Pride and Precedence Survey

“Pride and Precedence” reaches out to studios that seem to defy modern interpretations of the Classic, to investigate how and why they incorporate architectural heritage. This graphic survey purposefully omits critiquing the validity of the particular precedents, but rather focuses on students’ interpretation of history in their methods and products of design.

Coordinator: CHENGJI JOHN WAN (M. Arch I, ’16)

Contributors: JACK BIAN (M. Arch I, ‘16), ANTHONY GAGLIARDI (M. Arch I, ‘16), MICHAEL HARRISON (M. Arch I, ’16), SARAH KASPER (M. Arch I, ‘16), JASON KURZWEIL (M. Arch II ’16), AYMAR MARIÑO-MAZA (M. Arch II, ‘17), BORIS MORIN-DEFOY (M. Arch I, ‘16), DIMA SROUJI (M. Arch I, ‘16)



I took Porphyrios’ studio as a challenge to express universal architectural ideas through a language that I still don’t speak very well, but that I learned to appreciate much more. I wasn’t referential [in my use of precedents] but rather took some of the elements of buildings I admire and made them my own. It was very much about the surprise of going into different shapes and different spatial volumes. Through an act of simplification — by redrawing and making sure the project always looked contemporary — I ensured that a layer of articulation remained from the originals. The professors, however, were showing only precedents of galleries, focusing more on the general function of it, the directionality, axiality—unlike my design process, it was never about character.
Boris Morin-Defoy (M. Arch I ‘16)



[work in progress]

For Hans Kolhoff’s studio, precedents act as historical backdrop more than a particular focus. We moved from studies of the mass, to the unit, to the tectonics and composition of the whole building. Precedents are neither asigned nor weigh heavily, but rather are  used as a “grammar of tectonics”. We interpret the details of construction, where the well-built is as important as the composition. In this sense I consider it more of a tectonic approach than a “classicist” approach, as could be superficially inferred from Kollhoff’s work […] Precedents provide lessons, but a critical eye is still necessary. The danger of their misuse can pollute the work of the designer.
—Jason Kurzweil (M. Arch II, ’16)


Dima Srouji & Sarah Kasper_Plan Oblique Lines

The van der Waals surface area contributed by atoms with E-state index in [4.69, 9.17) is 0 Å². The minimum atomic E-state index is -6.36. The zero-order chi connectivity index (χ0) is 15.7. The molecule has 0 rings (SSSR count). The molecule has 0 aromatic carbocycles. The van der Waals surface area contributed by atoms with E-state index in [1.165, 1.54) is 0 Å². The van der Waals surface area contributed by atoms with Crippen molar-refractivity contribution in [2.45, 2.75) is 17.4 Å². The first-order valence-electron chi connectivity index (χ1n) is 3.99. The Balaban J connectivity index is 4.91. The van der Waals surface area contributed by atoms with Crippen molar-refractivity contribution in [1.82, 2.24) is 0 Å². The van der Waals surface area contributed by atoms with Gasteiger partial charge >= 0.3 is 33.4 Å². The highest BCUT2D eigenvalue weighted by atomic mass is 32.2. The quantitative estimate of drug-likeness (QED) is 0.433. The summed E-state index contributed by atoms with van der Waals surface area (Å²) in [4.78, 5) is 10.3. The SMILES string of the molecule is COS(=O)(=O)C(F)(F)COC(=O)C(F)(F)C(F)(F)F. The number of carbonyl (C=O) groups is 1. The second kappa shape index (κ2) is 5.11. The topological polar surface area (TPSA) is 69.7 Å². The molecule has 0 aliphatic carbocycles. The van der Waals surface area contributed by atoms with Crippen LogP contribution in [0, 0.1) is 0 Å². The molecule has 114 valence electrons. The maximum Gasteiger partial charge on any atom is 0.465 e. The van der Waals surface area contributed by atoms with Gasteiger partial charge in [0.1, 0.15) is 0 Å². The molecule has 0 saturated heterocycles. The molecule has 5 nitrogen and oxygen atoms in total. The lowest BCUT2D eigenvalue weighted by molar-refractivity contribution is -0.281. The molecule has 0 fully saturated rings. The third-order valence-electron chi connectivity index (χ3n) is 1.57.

The many themes in our project center around a political commentary on the palazzo type in relationship to the city. Our precedent was a painting: Botticelli’s Annunciation as diptych. There were literal and abstract translations. The spatial movement of the (biologically impossible) warped hand, turned into a tridimensional composition, was an abstraction. The blank portions to the right of the wall, and the open space to the left, were literal. But we worked on the idea of the program as well, which is something that Eisenman’s students never do. It is political because we are separating Architecture (Alberti) from the crap that’s behind him—sort of fetishizing the Albertian façade. I (Dima) think you can’t be original without knowing history. Even subconsciously making a design move, like drawing a line on a page, comes from things that you’ve learnt. It doesn’t just come from nowhere, and if you don’t know that history, you just can’t draw that line.
—Dima Srouji (M. Arch I ’16) and Sarah Kasper (M. Arch I ’16)



In Demetri Porphyrios’ studio, I used a diverse range of precedents that influenced my design, but I made sure that the language drawn from the variety of architectural sources were governed by my own compositional imagination. My approach to this project was in a way similar to that of Soufflot’s in designing the Pantheon in Paris — he synthesized different ideas and major themes from historical architecture into something modern. One thing Porphyrios said is that we should only look at buildings from hundreds of years ago, because they have gone through the test of time. I’ve always been drawn to historical architecture, to understanding what has been designed. I think we can use major themes from history to be inventive and imaginative, and the studio reinforced my beliefs.
—Jack Bian (M. Arch I ’16)



[work in progress]

Hans Kollhoff’s studio exists in the detail: how a building meets the ground, how solid it is, and how certain elements transition onto each other. Formally, or at least definitely tectonically, precedents are important to learn what works well in built work, as opposed to in “paper architecture.” In this studio we are taught to appreciate the physical reality of a building. Travel week was fundamental to my understanding of Berlin and its public spaces—we design in an intrinsic relation from the outside in: the window, the unit, and the façade in relation to the city […]I think a project cannot be divorced from the social, theoretical, or physical context in which it lives. Copying or referencing without considering that fact doesn’t teach you anything. Appropriating or refuting a style, pedagogy, or theory without understanding that context fully means you won’t fully understand how it can act in contemporary context.
—Aymar Mariño-Maza (M. Arch II, ’17)



For this project in Eisenman’s studio, precedent was crucial to the design process. All formal manipulations were stolen, selected, and curated from a small number of works in painting and architecture. Interpretation was strictly formal, precedents were evacuated of context outside of their architectural characteristics, rhythms, proportions and compositions. Precedents are necessary in order to situate one’s work within a broader discourse; however they need to be read and interpreted closely so we do not become rote copyists. Historical precedents should be respected where appropriate, used and abused when necessary.
—Anthony Gagliardi (M. Arch I, ’16) & Michael Harrison (M. Arch I, ’16)